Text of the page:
I was scanning workplace headlines and came across a U.S. News & World Report article on how to poop at work and practice proper hygiene.
The story got me thinking about general office hygiene from another angle: How should you handle the co-worker who treats everyone in the office like a walking, talking bio-hazard?
If you work long enough, you'll encounter the co-worker who, after you've used his or her keyboard, whips out a wad of paper towels and a bottle of bleach spray and proceeds to wipe down the entire area you just finished using. The arm rests of the office chair are thrown in for good measure.
You can tell by the look in their eyes that they'd like to spray you down, too, just to be on the safe side.
You quietly take a bit of offense at the entire process, because you take pride in your personal hygiene, and rightly so! You shower every day, you take great care in selecting a clean, presentable sartorial ensemble, you flush the office toilet with your foot, you cough into your elbow, and you always wash your hands for 20 seconds in the company restroom. The last one automatically qualifies you for a cleanliness award, at least compared to what you've seen around the office.
Still, your germ-obsessed co-worker doesn't seem to trust in your overall hygiene process, and you wonder why not. Perhaps this colleague simply tends toward the anxious side? It's not unheard of, and recent surveys point to various hot zones around the average office. So the office germaphobe does have a valid point when they're not getting pranked by their co-workers. (Warning: language NSFW.)
Perhaps this colleague has watched one too many weekend marathons of Monsters Inside Me? Hey, it can definitely happen, and you'll never want to swim in a lake ever again. But you have to figure out how to frame your co-workers adverse reaction to...you, because almost every "how to" business article focuses on how to improve our own hygiene habits instead of offering advice for dealing with co-workers who continually make us feel sort of like the infected monkey in a Dustin Hoffman movie.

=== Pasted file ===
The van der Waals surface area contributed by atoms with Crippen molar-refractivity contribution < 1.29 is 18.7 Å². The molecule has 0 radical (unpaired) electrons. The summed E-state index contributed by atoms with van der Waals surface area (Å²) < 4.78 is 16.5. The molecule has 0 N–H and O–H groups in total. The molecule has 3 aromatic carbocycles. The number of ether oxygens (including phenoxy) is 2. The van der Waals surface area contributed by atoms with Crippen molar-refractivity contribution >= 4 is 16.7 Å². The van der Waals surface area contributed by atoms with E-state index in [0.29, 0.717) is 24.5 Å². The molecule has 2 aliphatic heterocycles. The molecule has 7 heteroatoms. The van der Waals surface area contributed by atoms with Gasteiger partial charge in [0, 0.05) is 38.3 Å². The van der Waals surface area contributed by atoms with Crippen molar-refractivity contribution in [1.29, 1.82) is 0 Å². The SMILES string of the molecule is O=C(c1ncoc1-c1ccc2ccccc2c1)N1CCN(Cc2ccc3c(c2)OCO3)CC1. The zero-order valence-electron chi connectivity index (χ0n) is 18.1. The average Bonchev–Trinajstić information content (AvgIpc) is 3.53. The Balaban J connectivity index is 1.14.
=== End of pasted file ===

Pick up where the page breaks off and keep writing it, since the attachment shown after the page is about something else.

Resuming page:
Ultimately, it's just how your co-worker is, and you need to respect his or her boundaries. Always ask for permission before using anything on this colleague's desk (or better yet, don't ask in the first place) and generally be aware of situations that might bother this co-worker. With any luck, this colleague will return the favor by respecting your boundaries, as well.
You may also find yourself having to defend this colleague to offended co-workers on occasion. Remind them that we all have to respect each other's limits. Let's play nice, everyone.
If the office germaphobe is regularly offending multiple colleagues, however, then a discreet, diplomatic suggestion to clean on the down low -- or to keep any running commentary to oneself -- might be beneficial to office morale. Only you can decide whether this step would be worth it, however, since you know your colleague best.
Also, think about the benefits the germaphobe brings to the office environment. The germaphobic co-worker can raise the hygiene game around the average office, where -- let's face it -- cleanliness standards have been on a downward slide ever since Casual Friday went 24/7/365. This co-worker will make sure the office supply closet is never out of cleaning spray and Comet. That's good, right?
The office germaphobe will never ask to borrow your smartphone or tablet, either. In fact, she'll never borrow anything at all if she can avoid it, which frees you from being in the awkward position of begging for your own stuff back.
Managers have some things to think about here, too. For example, if the receptionist is a germaphobe and everyone in the office tends to use her work area like it's Grand Central Station, then that's not going to work, is it? Speak with the employee to get his or her perspective. Chances are, you may need to make only a few small changes to make office life run more smoothly for everyone. At least you're trying to make things better.
Today's open office environments and rent-a-desk trends only add to the misery germaphobes face on a daily basis. What is mine and what is yours, and how clean is it?
Being on the receiving end of a germaphobe's extreme clean habits can be somewhat jarring at first, but please don't take it personally. Respect this co-worker's space, and go with the work flow. And if you see a spot of cleaning spray your co-worker missed adjacent to your work area, feel free to wipe it up.